Members of the Senate Committee on Health, Hospitals, and Human Services on Friday began reviewing legislation submitted by Gov. Albert Bryan Jr. to establish the U.S. Virgin Island’s first facility for behavioral health, neuro-developmental disorders, alcohol and drug dependency, and substance abuse.
The committee did not vote on the Behavioral Health and Developmental Disability Act during Friday’s hearing, the first of two planned for the measure. But Sen. Novelle Francis Jr. noted the importance of acting expediently to reform the territory’s mental health system by enhancing services for residents “to address this age-old issue.”
The bill, which Bryan announced during his 2020 State of the Territory address, a year ago, attempts to change how mental and behavioral health, including alcohol and substance addiction, are treated in the V.I. It aims to address gaps in services to residents who suffer from behavioral health challenges, mental health disorders, developmental disabilities, alcoholism and drug addiction.
According to Government House, the legislation would establish the territory’s first government-run behavioral health, mental health, developmental disability, and alcohol and substance abuse facility. The details of the legislation do not specify whether the facility would be funded out of existing Health Department or Human Services Department funds or some other source.
Funding and moving forward with the legislation has become a matter of urgency, Bureau of Corrections Director Wynnie Testamark said in testifying before the panel of lawmakers.
“The mental health state of emergency in the Virgin Islands means that the Bureau of Corrections is now one of the largest providers of mental health services in the territory,” Testamark said.
Roughly 40 percent of all inmates at bureau’s facilities receive some form of mental health treatment, which reinforces what the National Alliance on Mental Illness estimates – that between 25 and 40 percent of all mentally ill Americans will be jailed or incarcerated at some point in their lives.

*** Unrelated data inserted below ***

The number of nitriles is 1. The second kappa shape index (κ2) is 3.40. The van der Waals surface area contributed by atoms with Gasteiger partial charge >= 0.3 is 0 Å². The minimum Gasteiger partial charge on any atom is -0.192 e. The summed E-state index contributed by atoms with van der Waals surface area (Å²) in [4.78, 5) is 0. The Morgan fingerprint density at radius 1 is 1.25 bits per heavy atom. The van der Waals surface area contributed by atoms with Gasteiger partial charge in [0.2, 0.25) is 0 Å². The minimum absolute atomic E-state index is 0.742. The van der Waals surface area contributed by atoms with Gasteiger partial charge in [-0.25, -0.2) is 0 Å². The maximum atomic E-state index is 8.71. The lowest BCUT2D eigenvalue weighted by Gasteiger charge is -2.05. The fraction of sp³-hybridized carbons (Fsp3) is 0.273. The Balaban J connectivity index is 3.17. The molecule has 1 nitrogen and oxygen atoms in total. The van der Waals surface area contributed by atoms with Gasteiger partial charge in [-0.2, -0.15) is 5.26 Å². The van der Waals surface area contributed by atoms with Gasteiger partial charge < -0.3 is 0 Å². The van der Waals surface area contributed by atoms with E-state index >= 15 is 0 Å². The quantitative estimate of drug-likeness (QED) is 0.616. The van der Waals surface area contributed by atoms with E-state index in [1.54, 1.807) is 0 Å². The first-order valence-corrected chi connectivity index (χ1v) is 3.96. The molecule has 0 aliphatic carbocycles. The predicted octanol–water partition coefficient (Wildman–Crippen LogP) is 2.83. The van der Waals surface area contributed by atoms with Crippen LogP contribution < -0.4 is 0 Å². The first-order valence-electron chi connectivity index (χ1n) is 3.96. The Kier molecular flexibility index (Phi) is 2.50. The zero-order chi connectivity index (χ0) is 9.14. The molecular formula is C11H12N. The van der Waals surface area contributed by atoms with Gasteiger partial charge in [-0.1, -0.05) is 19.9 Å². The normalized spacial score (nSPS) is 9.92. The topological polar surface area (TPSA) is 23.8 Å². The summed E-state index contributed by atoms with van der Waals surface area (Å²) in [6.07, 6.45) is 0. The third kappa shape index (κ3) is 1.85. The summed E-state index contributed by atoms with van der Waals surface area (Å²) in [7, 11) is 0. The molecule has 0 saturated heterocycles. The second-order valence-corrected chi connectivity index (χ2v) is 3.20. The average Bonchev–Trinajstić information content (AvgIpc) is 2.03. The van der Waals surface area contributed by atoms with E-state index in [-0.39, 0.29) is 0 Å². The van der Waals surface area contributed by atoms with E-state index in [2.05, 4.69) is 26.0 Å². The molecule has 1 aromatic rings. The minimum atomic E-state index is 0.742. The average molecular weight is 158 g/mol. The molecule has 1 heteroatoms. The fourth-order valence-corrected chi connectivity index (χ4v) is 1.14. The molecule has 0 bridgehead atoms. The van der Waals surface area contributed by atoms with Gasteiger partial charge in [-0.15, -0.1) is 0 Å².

“This mental health state of emergency has had and will continue to have a substantial impact on the bureau’s operations. Because of the mental health crisis nationwide, prisons and jails are now the largest institutions housing adults with serious mental health disorders. In fact, the largest mental health hospital in the country is a jail,” Testamark said.
The “harsh reality” of the situation is that those suffering from a neuro-developmental disorder and charged with a minor infraction or petty offense, “are brought to bureau facilities by default since there is no long-term treatment facility for the mentally ill in the territory,” Testamark said.
“The harsh reality is that those who need mental health treatment the most, especially those who are homeless, don’t get that treatment until they commit some offense that lands them in jail,” Testamark said.
Inmates who severely suffer from a disorder must be sent off the island to a treatment facility that accrues heavy costs, $475 or more a day depending on various needs, he added.
“Providing adequate treatment and facilities for the acutely mentally ill is a territory-wide problem which manifests itself in bureau facilities,” Testamark said.
This problem is hardly new to the Virgin Islands. It existed before the 2017 hurricanes bombarded the territory; in 2016 former Gov. Kenneth Mapp declared a Mental Health Care State of Emergency.
“The topic of behavioral health and the corresponding community needs in respect to this arena has been a major topic of concern for several years. While there have been significant steps to assist in remedying the issues … there remains much work to be done. This bill provides the framework to continuing the work that has already been initiated,” Department of Health Commissioner Justa Encarnacion said.
Sen. Samuel Carrion appealed to the public for compassion when encountering people in the territory suffering from a neuro-developmental disorder.
“People are photographing and filming individuals in our community that clearly have some mental health issues. I want to plead, let’s stop sharing these images on social media. I know that at times people can find them interesting and shocking and others might find them entertaining. But the truth is that it is cruel.” Carrion said. “Not only cruel but it is exploiting people with disabilities in a way that we shouldn’t do.”
While action on the measure wasn’t taken on Friday, Francis said, “We’ll circle back as we continue to further this. We are hoping that we will be able to move a comprehensive legislation with all the funding and everything else it requires to address this age-old issue.”
Sens. Novelle Francis Jr., Janelle Sarauw, Marvin Blyden, Samuel Carrion, Kenneth Gittens, and Alma Francis Heyliger were present for the hearing, while Sen. Kurt Vialet was absent. Non-committee members were also present.